By hedging currency exposure, this fund greatly reduces volatility that plagues traditional international-bond funds.
While investing in international-bond funds can help diversify credit and interest-rate risk, high fees and currency risk can diminish their appeal. Vanguard Total International Bond ETF BNDX attempts to address these problems.
This fund offers diversified, currency-hedged exposure to foreign investment-grade government, corporate, and securitized bonds for a low 0.20% annual fee. It may be a suitable core holding for investors looking to diversify their bond holdings outside the United States.
The fund uses one-month forward contracts to hedge its currency exposure. Currency hedging can protect the fund from a strengthening dollar, but it can also detract from returns when the dollar is weakening. Regardless of how currency fluctuations unfold, currency hedging can help significantly reduce volatility.
While most unhedged international-bond funds have historically exhibited low correlation (0.40) to the Barclays U.S. Aggregate Bond Index over the past 10 years, this is primarily due to currency volatility. In contrast, the currency-hedged Barclays Global Aggregate ex USD Bond Index has higher, though still moderate, correlation (0.75) to that U.S. benchmark.
Over the past decade, the fund's benchmark exhibited comparable volatility to the Barclays U.S. Aggregate Bond Index. However, the fund's current yield-to-maturity (1.7%) is below that of the Barclays U.S. Aggregate Bond Index (2.0%). Its duration (seven years) is also higher than the Barclays U.S. Aggregate Bond Index's (five years), introducing greater interest-rate risk, which could hurt returns if rates rise. Additionally, the average credit rating of the fund's holdings (A) is slightly lower than that of the Barclays U.S. Aggregate Bond Index (AA), which skews heavily toward U.S. Treasuries. However, the diversification benefits that international bonds can offer, coupled with the fund's low fees and hedged currency exposure, could make this a worthy addition to a U.S.-heavy portfolio.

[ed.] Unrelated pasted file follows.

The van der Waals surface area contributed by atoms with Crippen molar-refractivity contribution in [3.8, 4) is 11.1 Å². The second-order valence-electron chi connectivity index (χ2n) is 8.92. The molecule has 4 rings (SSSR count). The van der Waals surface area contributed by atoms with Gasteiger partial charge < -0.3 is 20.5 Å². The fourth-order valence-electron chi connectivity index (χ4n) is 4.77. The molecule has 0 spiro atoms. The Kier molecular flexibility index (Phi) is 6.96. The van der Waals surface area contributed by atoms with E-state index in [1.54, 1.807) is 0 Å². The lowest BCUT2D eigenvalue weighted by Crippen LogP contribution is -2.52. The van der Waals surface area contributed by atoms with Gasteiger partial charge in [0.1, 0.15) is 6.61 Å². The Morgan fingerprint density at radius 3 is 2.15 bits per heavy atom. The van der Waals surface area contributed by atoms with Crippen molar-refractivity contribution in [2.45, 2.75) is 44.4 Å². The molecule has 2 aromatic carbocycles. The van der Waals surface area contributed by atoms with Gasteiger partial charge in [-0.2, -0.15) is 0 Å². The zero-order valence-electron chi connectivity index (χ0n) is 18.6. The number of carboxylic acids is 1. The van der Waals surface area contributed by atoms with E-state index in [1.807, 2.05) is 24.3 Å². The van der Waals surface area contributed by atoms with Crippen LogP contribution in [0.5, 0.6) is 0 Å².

Because the fund weights its holdings by float-adjusted market cap, the most heavily indebted issuers receive the largest weightings in the portfolio. This weighting approach could increase credit risk because the issuers with the heaviest debt burdens may be the most susceptible to ratings downgrades. However, the fund's focus on investment-grade issuers helps mitigate some of this credit risk. Japan, which represents the fund's largest country weighting (22%), has the largest debt/GDP ratio (more than 200) of any developed country. The Japanese government currently has a long-term S&P and Fitch credit rating average of AA-. However, these agencies have a negative outlook on the Japanese government, which sports a lower short-term credit rating (A+). While the chance of default is very low, a downgrade could cause a drop in bond prices, which could hurt the fund.
Shinzo Abe, Japan's prime minister, and his newly appointed Bank of Japan governor, Haruhiko Kuroda, have put a plan into action that would double the monetary base in an effort to hit an inflation target of 2%. Intended knock-on effects include rising asset prices, increased consumer and business spending, and a weaker yen. While the plan has been well-received and capital expenditures have been trending up, Japan still faces structural challenges, including an aging and thrifty population, which could hamper the country's turnaround.
The fund also has significant exposure (18%) to government bonds issued in Europe. While economic conditions across the European Union have improved over the past few years, more than a fourth of the portfolio is invested in relatively weak countries, including France, Italy, and Spain.